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dc.contributor.authorGood, Jeff
dc.date.accessioned2015-09-29T20:56:47Z
dc.date.available2015-09-29T20:56:47Z
dc.date.issued2012
dc.identifier.citationJournal of Pidgin and Creole Languages 27: 1–47.en_US
dc.identifier.urihttp://hdl.handle.net/10477/38479
dc.descriptionDOI: 10.1075/jpcl.27.1.01gooen_US
dc.description.abstractAn important theme in work attempting to situate creoles with respect to non-creoles typologically is the extent to which it can be said that creole grammars are relatively simple from a cross-linguistic perspective. Work arguing for and against this position has generally focused on an examination of the synchronic grammars of creoles in order to show that they are either simple or complex in one way or another. By contrast, there has not been a detailed examination of two important related questions: How can we typologize grammatical complexities themselves? And, once we have typologized them, will we find that different types of complexities are affected differently during creolization? This paper examines these questions and proposes that distinguishing between complexities derived from paradigmatic structure as opposed to syntagmatic structure may yield important insights into apparent patterns of simplicity within creoles, in particular with respect to which complexities we might expect to be readily transferred from source languages into an emerging creole.en_US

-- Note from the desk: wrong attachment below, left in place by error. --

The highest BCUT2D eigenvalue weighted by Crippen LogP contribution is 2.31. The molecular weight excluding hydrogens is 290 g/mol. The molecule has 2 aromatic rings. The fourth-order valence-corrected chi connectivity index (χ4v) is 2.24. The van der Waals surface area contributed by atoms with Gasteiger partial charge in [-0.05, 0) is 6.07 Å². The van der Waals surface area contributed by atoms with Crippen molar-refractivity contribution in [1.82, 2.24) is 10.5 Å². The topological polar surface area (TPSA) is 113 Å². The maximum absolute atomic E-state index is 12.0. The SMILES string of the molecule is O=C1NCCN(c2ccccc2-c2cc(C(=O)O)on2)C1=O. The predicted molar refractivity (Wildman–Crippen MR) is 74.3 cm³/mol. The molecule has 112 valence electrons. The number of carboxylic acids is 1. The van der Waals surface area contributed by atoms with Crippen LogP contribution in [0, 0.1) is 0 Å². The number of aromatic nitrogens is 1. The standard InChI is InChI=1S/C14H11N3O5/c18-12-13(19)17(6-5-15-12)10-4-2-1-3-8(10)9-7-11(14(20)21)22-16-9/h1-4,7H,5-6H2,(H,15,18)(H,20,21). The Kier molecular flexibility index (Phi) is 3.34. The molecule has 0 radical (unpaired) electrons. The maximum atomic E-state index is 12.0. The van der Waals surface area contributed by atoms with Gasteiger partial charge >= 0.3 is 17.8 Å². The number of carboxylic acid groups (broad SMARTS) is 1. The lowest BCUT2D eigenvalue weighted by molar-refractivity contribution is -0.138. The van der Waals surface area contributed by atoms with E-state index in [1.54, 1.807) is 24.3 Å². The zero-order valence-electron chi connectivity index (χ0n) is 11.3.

dc.language.isoen_USen_US
dc.publisherJohn Benjaminsen_US
dc.subjectcreolizationen_US
dc.subjectsyntagmaticen_US
dc.subjecttypologyen_US
dc.titleTypologizing grammatical complexities or Why creoles may be paradigmatically simple but syntagmatically averageen_US
dc.typeArticleen_US


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